Purple_martin, I agree wholeheartedly with everything you just said. I can't see how allowing authors to define their own tags is anything but a step backwards from standardization. My only concern is this...
Unfortunately, I think the discussion here indicates that everyone doesn't know what each tag means, since we've got several definitions going, all with perfectly valid reasons behind them, for one of the most basic and ubiquitous tags around...the plain <p>. Is it a unit of typography, or a unit of meaning? It was alluded above by bedlam that the two are the same, but I disagree. The typography of a paragraph is that is has a hard return on either side and (usually) an indent. But the decision of where to start a new paragraph and where not to is almost always based on it's role as a unit of meaning. I've finished pursuing a particular thread of thought, so I break to a new paragraph. That a double line break and a 3em text indent happens to accompany it is by-the-way.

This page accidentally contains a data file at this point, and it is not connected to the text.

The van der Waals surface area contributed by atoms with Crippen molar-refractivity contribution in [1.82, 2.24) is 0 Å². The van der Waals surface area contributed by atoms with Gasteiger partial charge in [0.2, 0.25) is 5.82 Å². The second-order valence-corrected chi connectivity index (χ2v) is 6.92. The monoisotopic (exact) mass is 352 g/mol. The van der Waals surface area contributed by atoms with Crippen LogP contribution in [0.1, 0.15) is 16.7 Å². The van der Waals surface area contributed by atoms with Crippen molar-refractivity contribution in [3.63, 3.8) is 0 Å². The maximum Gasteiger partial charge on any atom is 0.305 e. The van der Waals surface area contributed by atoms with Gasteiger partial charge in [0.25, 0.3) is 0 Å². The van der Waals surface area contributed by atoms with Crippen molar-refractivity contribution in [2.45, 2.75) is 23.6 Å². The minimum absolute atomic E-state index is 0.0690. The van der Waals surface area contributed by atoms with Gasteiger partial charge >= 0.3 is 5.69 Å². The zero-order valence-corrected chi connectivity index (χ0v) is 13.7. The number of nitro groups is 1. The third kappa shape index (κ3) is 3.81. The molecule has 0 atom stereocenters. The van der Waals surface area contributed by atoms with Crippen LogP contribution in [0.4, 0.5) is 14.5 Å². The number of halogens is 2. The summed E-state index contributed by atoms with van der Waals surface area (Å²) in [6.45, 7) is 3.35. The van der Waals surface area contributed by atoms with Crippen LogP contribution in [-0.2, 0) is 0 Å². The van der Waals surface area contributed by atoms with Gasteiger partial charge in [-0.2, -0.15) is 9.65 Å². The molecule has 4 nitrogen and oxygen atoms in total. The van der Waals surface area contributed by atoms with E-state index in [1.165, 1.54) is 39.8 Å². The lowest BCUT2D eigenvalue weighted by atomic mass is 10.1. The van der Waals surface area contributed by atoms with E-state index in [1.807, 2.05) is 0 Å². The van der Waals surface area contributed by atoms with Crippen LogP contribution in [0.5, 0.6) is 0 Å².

rjohara, your post deals directly with this and brings the cryptic information in the Semantic Web stuff right into perspective. When you say that controlled vocabularies will be defined, I take this to mean within various areas of study? Is the intent that such vocabularies be stored in a central location, like the DOCTYPE definitions at the W3, or will fields of study establish their own local locations for these things? I'm facinated by the possibilities that this sort of collaborative effort could produce, if not simultaneously skeptical about its success.
The word "meme" was a mistype. Meaning units in language start with morphemes - word parts used to convey meaning, such as prefixes, suffixes, and root words - not memes. A meme is something else, entirely. Sorry about that.